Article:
An international gas pipeline group is welcoming a European Union decision to allow the bloc's executive commission to negotiate an agreement with Azerbaijan and Turkmenistan for a Trans-Caspian pipeline.
Officials with the Nabucco Gas Pipeline Consortium say the pipeline project will help ensure supplies to European markets and reduce dependence on other sources.
The EU on Monday agreed to propose a union-wide treaty supporting the completion of a Trans-Caspian pipeline that would connect Turkmenistan to Azerbaijan via the Caspian Sea. Gas from that pipeline would be fed into the EU- and U.S.-backed Nabucco pipeline and transported to western Europe on a route that bypasses Russia.
Russia has criticized the decision, saying the agreement fails to take into account the international legal and geopolitical situation in the Caspian basin.
In a statement Tuesday, Russia's Foreign Ministry said the issues concerning the natural gas should be decided only by the five countries bordering the Caspian Sea - Russia, Turkmenistan, Azerbaijan, Kazakhstan and Iran. The ministry also said the five nations had signed a 2007 agreement that binds them to finding consensus on major issues such as the laying of international pipelines.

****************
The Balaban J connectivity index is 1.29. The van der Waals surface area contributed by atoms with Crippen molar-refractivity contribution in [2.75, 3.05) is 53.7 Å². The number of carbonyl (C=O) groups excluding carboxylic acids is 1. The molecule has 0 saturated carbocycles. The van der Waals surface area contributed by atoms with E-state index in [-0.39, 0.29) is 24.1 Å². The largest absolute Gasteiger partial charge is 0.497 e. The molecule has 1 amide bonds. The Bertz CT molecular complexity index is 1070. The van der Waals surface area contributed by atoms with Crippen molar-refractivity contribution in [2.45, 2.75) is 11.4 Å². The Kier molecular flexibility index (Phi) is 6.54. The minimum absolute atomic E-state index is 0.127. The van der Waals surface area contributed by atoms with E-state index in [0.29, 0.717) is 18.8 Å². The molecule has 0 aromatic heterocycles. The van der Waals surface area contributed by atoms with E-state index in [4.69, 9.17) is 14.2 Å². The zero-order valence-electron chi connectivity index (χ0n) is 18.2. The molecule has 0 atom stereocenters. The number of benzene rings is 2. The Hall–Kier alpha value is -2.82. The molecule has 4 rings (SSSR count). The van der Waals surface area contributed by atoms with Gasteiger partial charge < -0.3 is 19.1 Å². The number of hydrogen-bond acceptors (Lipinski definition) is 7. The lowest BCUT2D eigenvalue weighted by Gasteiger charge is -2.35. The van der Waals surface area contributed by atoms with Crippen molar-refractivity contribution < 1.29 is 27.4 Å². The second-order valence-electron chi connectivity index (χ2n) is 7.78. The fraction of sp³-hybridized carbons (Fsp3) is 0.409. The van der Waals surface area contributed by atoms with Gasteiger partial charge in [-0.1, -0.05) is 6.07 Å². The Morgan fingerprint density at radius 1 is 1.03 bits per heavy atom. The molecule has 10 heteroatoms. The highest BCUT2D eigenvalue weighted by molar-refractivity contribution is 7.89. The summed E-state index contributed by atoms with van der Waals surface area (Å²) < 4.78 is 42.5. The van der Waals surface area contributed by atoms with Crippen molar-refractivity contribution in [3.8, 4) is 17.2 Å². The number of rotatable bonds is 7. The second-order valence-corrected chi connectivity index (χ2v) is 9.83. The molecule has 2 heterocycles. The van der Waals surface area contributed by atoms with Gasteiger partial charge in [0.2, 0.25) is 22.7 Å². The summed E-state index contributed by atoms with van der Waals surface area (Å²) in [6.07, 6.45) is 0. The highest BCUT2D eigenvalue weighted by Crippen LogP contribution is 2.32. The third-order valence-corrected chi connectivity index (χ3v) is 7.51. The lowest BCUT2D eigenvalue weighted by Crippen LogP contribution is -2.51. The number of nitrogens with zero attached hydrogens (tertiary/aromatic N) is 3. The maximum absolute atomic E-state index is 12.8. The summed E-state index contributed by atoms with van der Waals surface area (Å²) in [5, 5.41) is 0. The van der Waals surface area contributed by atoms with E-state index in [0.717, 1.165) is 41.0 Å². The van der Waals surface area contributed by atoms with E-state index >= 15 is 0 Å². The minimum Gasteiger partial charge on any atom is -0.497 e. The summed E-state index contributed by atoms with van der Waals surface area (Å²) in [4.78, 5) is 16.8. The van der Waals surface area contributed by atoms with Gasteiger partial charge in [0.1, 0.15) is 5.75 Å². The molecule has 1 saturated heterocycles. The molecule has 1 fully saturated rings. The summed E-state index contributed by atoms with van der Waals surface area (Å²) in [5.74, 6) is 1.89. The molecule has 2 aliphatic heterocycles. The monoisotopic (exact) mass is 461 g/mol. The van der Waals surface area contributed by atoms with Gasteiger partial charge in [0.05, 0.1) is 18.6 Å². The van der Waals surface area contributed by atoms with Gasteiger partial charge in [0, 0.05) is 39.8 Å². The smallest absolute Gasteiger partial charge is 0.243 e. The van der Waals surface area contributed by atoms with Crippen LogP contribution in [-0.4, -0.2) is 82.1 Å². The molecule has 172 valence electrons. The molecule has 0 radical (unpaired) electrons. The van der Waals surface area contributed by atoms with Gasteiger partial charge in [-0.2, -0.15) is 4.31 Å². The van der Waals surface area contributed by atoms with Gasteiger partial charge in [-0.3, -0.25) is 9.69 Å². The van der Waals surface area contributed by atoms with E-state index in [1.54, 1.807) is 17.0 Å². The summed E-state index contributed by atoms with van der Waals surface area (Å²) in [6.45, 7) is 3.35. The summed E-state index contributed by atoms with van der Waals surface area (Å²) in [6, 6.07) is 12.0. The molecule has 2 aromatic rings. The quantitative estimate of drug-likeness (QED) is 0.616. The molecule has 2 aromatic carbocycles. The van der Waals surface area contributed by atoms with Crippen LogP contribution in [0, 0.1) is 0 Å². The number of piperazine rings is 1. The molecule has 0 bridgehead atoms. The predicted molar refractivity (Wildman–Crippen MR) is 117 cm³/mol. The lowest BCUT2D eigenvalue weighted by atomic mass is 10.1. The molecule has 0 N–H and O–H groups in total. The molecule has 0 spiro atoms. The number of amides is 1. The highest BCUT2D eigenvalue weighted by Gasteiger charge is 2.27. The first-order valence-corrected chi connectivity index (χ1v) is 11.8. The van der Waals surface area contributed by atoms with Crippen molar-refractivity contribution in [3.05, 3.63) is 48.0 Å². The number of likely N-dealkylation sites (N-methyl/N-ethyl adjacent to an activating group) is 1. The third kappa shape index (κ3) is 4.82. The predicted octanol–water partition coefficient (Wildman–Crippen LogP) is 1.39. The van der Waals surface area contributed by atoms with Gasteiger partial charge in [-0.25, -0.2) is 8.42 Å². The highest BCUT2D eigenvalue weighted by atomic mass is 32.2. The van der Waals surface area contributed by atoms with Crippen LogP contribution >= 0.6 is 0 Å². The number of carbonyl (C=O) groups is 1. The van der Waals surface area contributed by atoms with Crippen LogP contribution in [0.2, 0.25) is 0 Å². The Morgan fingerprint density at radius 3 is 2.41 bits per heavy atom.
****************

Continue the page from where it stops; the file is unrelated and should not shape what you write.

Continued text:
Russia is currently developing a South Stream pipeline in the same region, which rivals the Nabucco project.
None of the EU nations borders the Caspian. The EU buys about one-quarter of its natural gas from Russia and wants to diversify its purchases to become less dependent on Russia, which has periodically cut off supplies.
Russia's Foreign Ministry also pointed out the possible dangers of building a pipeline in the Caspian, a landlocked body of water that has heightened seismic and elevated tectonic activity.
Participants in the Nabucco project are Austria, Hungary, Bulgaria, Romania, Turkey and Germany.
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